These 8 veggies for the spring garden are frost tolerant and are some of our very favorites here on our homestead. Spring is coming up fast on the homestead and if you don’t know yet, I can’t wait! Spring means warmer, longer, sunnier days. It means seedlings are growing and baby animals are being born. It is time for us to get busy and get working on making our homesteading goals a reality. But long before Spring, we have to start planning and preparing for what we would like our homesteads to do for us this year.
Our garden is a major focus this year. This is primarily because we have not had a good garden since coming to Missouri. Our first year’s garden was 3 small 4×8 beds that I foolishly tried smooshing about 12 tomato plants and I may have even snuck a few peppers and herbs in there as well. Last year we had no garden at all, so this will be our very first garden here on the new homestead and I could not be more silly stupid excited about it!
We grow our own food for two different reasons. The first is because we believe we all have been called by God to do so. I also have a very deep personal conviction that being so far removed from my food sources must change. For me, having dominion means I am responsible for the care, nurture, raising, and life of every plant or animal I choose to eat.
These veggies we’ll be planting in our Spring Garden and they all do very well in cooler temperatures. As a matter of fact, these veggies will not produce well once the heat hits, which is pretty early here in Missouri. Our cooler crop veggies have been started about 8 weeks before our last frost date, but they can be started as close to 6 weeks before. We’ll also get these guys planted in their garden beds about 2-4 weeks before our last frost date, which for us is April 14th. Cooler crops do pretty well once a little frost has nipped at them. If you are having trouble finding out what your last frost date is, you can check out this handy calculator from Dave’s Garden.
8 Veggies For The Spring Garden
I don’t know what goes on in your kitchen, but in mine, just about every meal there is chopping and slicing of onions. We put them in just about everything we eat, from omelets to a savory roast. Sometimes they are just sliced raw into a salad or put on one of our sandwiches and other times they are fried up with some butter and served with homemade pierogies. But anyway, you didn’t come to hear about that.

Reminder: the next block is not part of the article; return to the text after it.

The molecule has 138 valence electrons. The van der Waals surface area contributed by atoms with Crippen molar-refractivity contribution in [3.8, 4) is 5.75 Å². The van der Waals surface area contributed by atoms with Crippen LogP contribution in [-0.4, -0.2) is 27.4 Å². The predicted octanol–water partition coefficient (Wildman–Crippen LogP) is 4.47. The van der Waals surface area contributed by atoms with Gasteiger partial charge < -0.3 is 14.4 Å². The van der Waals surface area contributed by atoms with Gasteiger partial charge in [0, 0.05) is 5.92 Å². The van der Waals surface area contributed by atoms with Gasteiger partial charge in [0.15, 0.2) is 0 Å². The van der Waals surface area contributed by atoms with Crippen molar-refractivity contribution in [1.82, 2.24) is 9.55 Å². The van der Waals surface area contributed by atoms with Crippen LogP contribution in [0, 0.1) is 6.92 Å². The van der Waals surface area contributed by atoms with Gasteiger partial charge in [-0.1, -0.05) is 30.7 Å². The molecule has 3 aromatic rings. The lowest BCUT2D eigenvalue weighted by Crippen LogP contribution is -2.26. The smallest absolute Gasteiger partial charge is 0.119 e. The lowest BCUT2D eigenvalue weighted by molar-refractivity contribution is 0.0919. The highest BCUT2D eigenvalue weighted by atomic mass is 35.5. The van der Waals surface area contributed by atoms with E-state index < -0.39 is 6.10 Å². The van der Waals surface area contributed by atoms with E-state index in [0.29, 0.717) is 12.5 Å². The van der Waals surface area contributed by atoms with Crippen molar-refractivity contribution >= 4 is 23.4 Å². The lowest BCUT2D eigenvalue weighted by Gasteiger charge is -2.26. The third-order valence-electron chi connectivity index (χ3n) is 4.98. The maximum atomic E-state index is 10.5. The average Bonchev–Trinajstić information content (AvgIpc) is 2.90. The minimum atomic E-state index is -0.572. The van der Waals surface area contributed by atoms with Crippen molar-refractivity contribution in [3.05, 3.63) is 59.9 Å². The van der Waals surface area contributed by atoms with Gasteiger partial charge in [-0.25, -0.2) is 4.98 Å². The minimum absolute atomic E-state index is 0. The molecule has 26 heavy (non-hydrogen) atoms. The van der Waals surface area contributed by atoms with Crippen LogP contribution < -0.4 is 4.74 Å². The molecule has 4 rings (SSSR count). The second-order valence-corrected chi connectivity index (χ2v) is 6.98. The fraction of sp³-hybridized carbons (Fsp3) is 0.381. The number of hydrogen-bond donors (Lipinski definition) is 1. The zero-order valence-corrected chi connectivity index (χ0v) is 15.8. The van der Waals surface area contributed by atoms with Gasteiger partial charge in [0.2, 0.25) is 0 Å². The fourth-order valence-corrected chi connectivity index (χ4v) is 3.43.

Onions are packed with vitamins, minerals, and antioxidants which are essential to a healthy body. There is a long line of heart disease and cancers on my side of the family and studies have shown that onions can help reduce this risk. There are also so many different varieties and colors. This year we’ll be growing Yellow of Parma and Wethersfield Red to add a little color to our dishes.
Depending on what zone you are in will depend on when you start these guys. We started our’s on Monday and so far only a few have sprouted. This is our very first time growing onions from seed, so I’ve been praying that God sustains them and gives us the wisdom needed to get them from the garden to our table.
The very first time we tried to plant cauliflower we had no respect for following planting guidelines. I winged the entire process and sadly all of them died on me. Cauliflower is sensitive to heat and the sun can actually burn the white heads of the cauliflower. A neat trick I learned is to loosely tie its leaves over the head to protect them from the sun.
We love to mix our cauliflower and broccoli together, then we mix up our homemade cheese sauce and pour it over the veggie heads. We’ll be growing just your classic white Durgesh 41 and then Purple of Sicily for more variety. We’ll be freezing almost all of what we grow, minus what we eat throughout the summer.
I had no idea that little people were huge fans of broccoli until I had little people of my own. Everyone tried to tell me that kids don’t like their veggies, but I have yet to experience that with my own and considering that the youngest is 7, I don’t think I ever will. A rule of thumb I always follow is, “You can’t say you don’t like it if you won’t even try it.” Plus, anytime my kids have been involved in the growing or the raising of our food sources, they have been much more willing to at the very least try what is on their plates.
We are only growing a basic Calabrese Green Sprouting Broccoli from Baker’s Creek. This is my first year growing broccoli from seed and so far I’ve seen amazing results.
Cabbage is a huge favorite in our home. We love sauerkraut, cabbage and noodles, cabbage, noodles and kielbasa, stuffed cabbage, and coleslaw just to name a few. I have always been a huge favorite of cabbage, but I had no idea the huge health benefits that it provided until I was much older. Eating cabbage is an excellent way to encourage a healthy gut which is essential to our immune systems. I love that my kids enjoy cabbage as much as I do and they have no idea how healthy it really is for them.